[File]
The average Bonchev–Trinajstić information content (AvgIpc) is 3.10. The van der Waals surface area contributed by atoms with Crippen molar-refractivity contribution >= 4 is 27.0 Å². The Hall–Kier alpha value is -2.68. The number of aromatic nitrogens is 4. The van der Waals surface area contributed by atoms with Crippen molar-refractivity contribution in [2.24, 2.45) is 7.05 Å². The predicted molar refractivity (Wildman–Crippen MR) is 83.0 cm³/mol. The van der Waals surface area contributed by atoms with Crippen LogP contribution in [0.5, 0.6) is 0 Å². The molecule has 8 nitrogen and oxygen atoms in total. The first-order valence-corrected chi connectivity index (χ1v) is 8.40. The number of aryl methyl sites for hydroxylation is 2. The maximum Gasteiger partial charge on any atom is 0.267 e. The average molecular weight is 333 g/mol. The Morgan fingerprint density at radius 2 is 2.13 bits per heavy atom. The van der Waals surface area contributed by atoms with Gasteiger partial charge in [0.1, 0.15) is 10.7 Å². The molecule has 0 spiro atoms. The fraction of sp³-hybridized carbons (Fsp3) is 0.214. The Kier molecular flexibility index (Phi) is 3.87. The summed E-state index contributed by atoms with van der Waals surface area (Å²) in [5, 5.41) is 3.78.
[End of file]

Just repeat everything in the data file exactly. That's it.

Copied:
The average Bonchev–Trinajstić information content (AvgIpc) is 3.10. The van der Waals surface area contributed by atoms with Crippen molar-refractivity contribution >= 4 is 27.0 Å². The Hall–Kier alpha value is -2.68. The number of aromatic nitrogens is 4. The van der Waals surface area contributed by atoms with Crippen molar-refractivity contribution in [2.24, 2.45) is 7.05 Å². The predicted molar refractivity (Wildman–Crippen MR) is 83.0 cm³/mol. The van der Waals surface area contributed by atoms with Crippen LogP contribution in [0.5, 0.6) is 0 Å². The molecule has 8 nitrogen and oxygen atoms in total. The first-order valence-corrected chi connectivity index (χ1v) is 8.40. The number of aryl methyl sites for hydroxylation is 2. The maximum Gasteiger partial charge on any atom is 0.267 e. The average molecular weight is 333 g/mol. The Morgan fingerprint density at radius 2 is 2.13 bits per heavy atom. The van der Waals surface area contributed by atoms with Gasteiger partial charge in [0.1, 0.15) is 10.7 Å². The molecule has 0 spiro atoms. The fraction of sp³-hybridized carbons (Fsp3) is 0.214. The Kier molecular flexibility index (Phi) is 3.87. The summed E-state index contributed by atoms with van der Waals surface area (Å²) in [5, 5.41) is 3.78.